Negotiators for the European Common Market indicted yesterday they would not actively protest a plan being considered by the White House thqt automically would slap stiff tariffs, or extra duties, on imported steel sold here below a specific minimum price.

While not formally endorsing the U.S. idea, European spokesmen told administration official in conferences here they prefer the plan over others that might stringent protectionist measures. At the same time, the European said they had no plan of their own to deal with the steel problem.

The development marked a second day of high-level talks between the Carter administration and the European delegation. Officials from both sides are scheduled to cap the visit with further conferences today and a dinner tonight.

The approval of the Europeans is not needed for the U.S. to institute speed up the present timetable for processing "dumping" charges against foreign steel producers. Indeed, officails emphasized yesterday, the White House simply would order the plan without any outside negotiations.

However, Carter administration officials were hopeful that the pricing plan might serve as a model for other countries to adopt as part of an effort to push through a worldwide agreement on steel marketing to be signed by all major producing nations.

Wilhelm Haferkamps, European Commission vice president for external affairs, told a news conference here that while "it's too early to talk about" any specific proposal, he "wouldn't exclude" the possibility of discussing a minimum-price plan in the future.

And American officials confirmed privately that the Europeans, while not enthusiastic about the American idea, nevertheless did not actively complain about it.The administration is preparing the move as a step to ward off pressure for steel import quatos.

The developments came as top Customs Bureau officials told Congress they never have intiated a so-called "dumping" investigation on their own, and do not intend to, even though the law gives them the authority to act on their own.

Robert H. Mundheim, the Treasury's general counsel, said to do so would involve complex decisions and could prove costly to a foreign producer who later was found to be not guilty. He indicated the department would continue to act only on complaints from U.S. companies.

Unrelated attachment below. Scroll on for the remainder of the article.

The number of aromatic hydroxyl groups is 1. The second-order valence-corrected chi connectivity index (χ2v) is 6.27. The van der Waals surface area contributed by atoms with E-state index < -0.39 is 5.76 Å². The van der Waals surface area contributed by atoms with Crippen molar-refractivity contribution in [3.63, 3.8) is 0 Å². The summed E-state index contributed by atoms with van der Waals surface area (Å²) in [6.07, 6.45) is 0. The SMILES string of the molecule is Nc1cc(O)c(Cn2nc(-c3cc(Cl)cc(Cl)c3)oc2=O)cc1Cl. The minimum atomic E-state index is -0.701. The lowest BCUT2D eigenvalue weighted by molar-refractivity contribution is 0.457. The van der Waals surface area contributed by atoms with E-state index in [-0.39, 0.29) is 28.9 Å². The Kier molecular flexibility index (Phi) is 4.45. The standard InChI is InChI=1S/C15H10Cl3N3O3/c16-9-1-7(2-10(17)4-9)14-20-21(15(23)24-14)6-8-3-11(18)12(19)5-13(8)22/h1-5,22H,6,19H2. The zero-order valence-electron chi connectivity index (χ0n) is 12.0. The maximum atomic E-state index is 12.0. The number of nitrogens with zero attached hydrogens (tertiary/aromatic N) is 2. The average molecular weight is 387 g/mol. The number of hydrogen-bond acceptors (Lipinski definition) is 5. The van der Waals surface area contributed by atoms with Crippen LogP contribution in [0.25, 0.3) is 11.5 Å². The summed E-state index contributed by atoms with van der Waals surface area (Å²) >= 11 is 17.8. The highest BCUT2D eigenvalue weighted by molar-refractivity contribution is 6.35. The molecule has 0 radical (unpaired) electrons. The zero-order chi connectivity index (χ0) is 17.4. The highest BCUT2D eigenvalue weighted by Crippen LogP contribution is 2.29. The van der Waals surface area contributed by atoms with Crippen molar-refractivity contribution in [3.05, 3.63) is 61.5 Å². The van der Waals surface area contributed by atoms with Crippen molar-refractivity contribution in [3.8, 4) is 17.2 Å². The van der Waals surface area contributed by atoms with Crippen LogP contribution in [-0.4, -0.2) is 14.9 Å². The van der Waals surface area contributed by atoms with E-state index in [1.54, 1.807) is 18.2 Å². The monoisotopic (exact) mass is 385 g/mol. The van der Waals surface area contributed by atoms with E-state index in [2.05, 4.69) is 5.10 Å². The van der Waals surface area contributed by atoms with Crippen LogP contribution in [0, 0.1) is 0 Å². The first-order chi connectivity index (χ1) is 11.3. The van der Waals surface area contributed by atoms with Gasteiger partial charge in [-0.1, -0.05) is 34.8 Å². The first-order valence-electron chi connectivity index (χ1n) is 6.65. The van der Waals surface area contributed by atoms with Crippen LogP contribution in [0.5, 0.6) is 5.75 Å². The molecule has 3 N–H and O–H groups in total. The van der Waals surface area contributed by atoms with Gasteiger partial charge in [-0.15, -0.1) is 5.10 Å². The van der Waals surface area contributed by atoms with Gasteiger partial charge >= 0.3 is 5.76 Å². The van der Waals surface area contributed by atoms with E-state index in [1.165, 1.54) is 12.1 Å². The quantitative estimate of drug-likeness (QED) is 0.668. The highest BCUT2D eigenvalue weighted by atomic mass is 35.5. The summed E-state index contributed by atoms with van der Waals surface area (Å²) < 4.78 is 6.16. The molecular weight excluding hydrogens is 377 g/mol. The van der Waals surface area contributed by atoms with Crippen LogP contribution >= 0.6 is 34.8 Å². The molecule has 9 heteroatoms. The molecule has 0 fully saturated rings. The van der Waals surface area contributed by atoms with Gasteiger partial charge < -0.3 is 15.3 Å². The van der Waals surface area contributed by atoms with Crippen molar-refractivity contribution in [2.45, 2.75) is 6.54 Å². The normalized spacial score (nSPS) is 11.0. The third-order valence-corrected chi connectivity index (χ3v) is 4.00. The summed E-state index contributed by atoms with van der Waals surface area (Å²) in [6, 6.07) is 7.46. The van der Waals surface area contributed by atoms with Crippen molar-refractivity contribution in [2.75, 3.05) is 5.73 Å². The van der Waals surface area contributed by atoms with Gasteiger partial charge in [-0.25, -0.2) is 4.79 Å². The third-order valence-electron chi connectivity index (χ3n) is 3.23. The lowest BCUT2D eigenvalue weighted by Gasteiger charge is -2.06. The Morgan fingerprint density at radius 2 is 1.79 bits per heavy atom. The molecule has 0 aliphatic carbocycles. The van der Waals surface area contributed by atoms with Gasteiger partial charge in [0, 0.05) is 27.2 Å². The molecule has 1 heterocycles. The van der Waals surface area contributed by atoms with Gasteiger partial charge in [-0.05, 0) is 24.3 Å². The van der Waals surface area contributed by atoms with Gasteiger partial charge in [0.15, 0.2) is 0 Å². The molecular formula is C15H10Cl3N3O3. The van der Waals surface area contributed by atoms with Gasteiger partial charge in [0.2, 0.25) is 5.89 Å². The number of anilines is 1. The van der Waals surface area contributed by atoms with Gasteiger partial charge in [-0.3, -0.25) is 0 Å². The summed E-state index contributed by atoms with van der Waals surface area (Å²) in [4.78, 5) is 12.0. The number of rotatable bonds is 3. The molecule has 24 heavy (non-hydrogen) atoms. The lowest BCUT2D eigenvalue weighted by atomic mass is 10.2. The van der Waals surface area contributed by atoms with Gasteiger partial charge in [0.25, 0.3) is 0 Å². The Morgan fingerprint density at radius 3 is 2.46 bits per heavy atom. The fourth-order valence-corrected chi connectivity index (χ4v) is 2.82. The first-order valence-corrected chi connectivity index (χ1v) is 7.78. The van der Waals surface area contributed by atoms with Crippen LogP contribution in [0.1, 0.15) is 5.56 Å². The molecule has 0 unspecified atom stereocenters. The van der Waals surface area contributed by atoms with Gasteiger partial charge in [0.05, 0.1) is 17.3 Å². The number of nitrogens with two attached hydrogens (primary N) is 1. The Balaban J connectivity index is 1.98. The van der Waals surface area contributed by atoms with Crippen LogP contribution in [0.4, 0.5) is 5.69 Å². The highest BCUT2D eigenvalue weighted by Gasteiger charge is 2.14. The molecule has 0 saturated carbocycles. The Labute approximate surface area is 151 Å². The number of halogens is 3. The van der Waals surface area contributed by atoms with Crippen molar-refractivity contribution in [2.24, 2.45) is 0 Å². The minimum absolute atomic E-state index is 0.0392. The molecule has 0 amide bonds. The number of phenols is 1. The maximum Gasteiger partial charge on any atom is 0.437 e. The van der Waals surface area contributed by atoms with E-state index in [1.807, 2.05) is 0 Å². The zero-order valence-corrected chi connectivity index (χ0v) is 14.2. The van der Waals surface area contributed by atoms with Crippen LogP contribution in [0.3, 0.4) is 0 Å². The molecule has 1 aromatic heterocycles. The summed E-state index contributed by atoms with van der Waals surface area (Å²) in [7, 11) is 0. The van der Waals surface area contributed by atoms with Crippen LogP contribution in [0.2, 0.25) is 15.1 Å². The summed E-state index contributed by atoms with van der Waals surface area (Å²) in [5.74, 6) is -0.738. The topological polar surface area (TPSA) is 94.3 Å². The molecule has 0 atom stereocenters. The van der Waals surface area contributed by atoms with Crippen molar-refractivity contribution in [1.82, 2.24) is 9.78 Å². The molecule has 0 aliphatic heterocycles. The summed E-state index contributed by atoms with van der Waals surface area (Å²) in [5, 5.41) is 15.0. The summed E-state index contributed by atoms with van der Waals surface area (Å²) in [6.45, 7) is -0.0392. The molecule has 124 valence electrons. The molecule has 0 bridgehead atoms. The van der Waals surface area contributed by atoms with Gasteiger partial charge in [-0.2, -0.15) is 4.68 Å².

Dumping refers to the practice by some foreign producers of selling their products here at below their domestic cost of production and transportation. The practice is illegal under U.S. and international law, and is punishable - in cases where a U.S. industry is injured - by extra duties.

The Treasury has been under fire from the steel industry for lax enforcement of the dumping laws until just recently. Yesterday, John B. O'Loughlin, director of the Customs Bureau's duty assessment division, said his agency gave up on stern enforcement in the mid-1960s because "any case initiated by the Customs Service never made it anywhere."

Key administration policy makers confirmed yesterday's reports that the White House is considering the pricing plan, which would establish "reference" prices for key categories of foreign-made steel and then in effect impose temporary duties on products found selling below them.

C. William Verity Jr., chairman of Armco Steel Corp., told reporters that officials plan to compute the reference prices by calculating the cost of production for the most efficient steel makers in each separate category, and adding in transportation costs and a profit of 8 per cent.

Verity said officials have told him that, under the formula the administration is considering, import prices within 5 per cent of this total would be considered fair. On others, the Treasury would impose temporary duties and seek prompt assessment of injuries to domestic producers.

High administration officials confirmed yesterday that the formula would be set unilaterally by the U.S. and would not be negotiated with foreign governments. The proposal could be put into place under the existing 1974 trade act, without need for new legislation, according to officials.

The proposal is part of a three-pronged package being prepared by a special administration steel task force headed by Anthony M. Solomon, undersecretary of the Treasury for monetary affairs. The remainder of the program is expected to include tax breaks for the industry and measures to delay pollution-control requirements.